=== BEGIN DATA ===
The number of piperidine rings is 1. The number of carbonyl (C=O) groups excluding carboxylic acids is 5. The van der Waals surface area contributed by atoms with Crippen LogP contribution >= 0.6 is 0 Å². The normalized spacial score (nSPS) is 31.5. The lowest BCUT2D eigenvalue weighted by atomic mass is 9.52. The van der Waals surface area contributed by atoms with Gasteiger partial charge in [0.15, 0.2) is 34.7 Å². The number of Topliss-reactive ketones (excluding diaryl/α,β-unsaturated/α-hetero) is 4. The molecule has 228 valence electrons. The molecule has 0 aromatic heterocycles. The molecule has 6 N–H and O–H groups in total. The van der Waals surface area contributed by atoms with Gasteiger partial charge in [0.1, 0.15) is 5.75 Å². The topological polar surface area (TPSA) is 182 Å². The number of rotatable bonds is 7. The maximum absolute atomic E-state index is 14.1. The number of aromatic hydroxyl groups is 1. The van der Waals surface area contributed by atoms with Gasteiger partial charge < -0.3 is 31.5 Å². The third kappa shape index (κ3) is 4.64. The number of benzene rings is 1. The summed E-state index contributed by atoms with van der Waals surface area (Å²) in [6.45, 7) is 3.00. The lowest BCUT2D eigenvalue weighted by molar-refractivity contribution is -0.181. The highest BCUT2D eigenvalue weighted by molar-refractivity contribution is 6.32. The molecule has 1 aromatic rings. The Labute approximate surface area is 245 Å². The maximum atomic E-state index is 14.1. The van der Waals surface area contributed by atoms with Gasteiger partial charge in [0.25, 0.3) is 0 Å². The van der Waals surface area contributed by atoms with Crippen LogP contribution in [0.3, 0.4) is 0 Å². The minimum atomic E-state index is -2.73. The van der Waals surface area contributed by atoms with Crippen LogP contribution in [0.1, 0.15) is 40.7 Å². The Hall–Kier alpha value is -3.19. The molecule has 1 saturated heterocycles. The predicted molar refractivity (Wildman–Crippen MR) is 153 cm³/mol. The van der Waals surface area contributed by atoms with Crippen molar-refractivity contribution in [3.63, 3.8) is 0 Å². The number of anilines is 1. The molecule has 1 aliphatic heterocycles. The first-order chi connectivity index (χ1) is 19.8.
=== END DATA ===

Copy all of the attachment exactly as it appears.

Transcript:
The number of piperidine rings is 1. The number of carbonyl (C=O) groups excluding carboxylic acids is 5. The van der Waals surface area contributed by atoms with Crippen LogP contribution >= 0.6 is 0 Å². The normalized spacial score (nSPS) is 31.5. The lowest BCUT2D eigenvalue weighted by atomic mass is 9.52. The van der Waals surface area contributed by atoms with Gasteiger partial charge in [0.15, 0.2) is 34.7 Å². The number of Topliss-reactive ketones (excluding diaryl/α,β-unsaturated/α-hetero) is 4. The molecule has 228 valence electrons. The molecule has 0 aromatic heterocycles. The molecule has 6 N–H and O–H groups in total. The van der Waals surface area contributed by atoms with Gasteiger partial charge in [0.1, 0.15) is 5.75 Å². The topological polar surface area (TPSA) is 182 Å². The number of rotatable bonds is 7. The maximum absolute atomic E-state index is 14.1. The number of aromatic hydroxyl groups is 1. The van der Waals surface area contributed by atoms with Gasteiger partial charge < -0.3 is 31.5 Å². The third kappa shape index (κ3) is 4.64. The number of benzene rings is 1. The summed E-state index contributed by atoms with van der Waals surface area (Å²) in [6.45, 7) is 3.00. The lowest BCUT2D eigenvalue weighted by molar-refractivity contribution is -0.181. The highest BCUT2D eigenvalue weighted by molar-refractivity contribution is 6.32. The molecule has 1 aromatic rings. The Labute approximate surface area is 245 Å². The maximum atomic E-state index is 14.1. The van der Waals surface area contributed by atoms with Gasteiger partial charge in [0.25, 0.3) is 0 Å². The van der Waals surface area contributed by atoms with Crippen LogP contribution in [0.3, 0.4) is 0 Å². The minimum atomic E-state index is -2.73. The van der Waals surface area contributed by atoms with Crippen LogP contribution in [0.1, 0.15) is 40.7 Å². The Hall–Kier alpha value is -3.19. The molecule has 1 saturated heterocycles. The predicted molar refractivity (Wildman–Crippen MR) is 153 cm³/mol. The van der Waals surface area contributed by atoms with Crippen molar-refractivity contribution in [3.63, 3.8) is 0 Å². The number of anilines is 1. The molecule has 1 aliphatic heterocycles. The first-order chi connectivity index (χ1) is 19.8.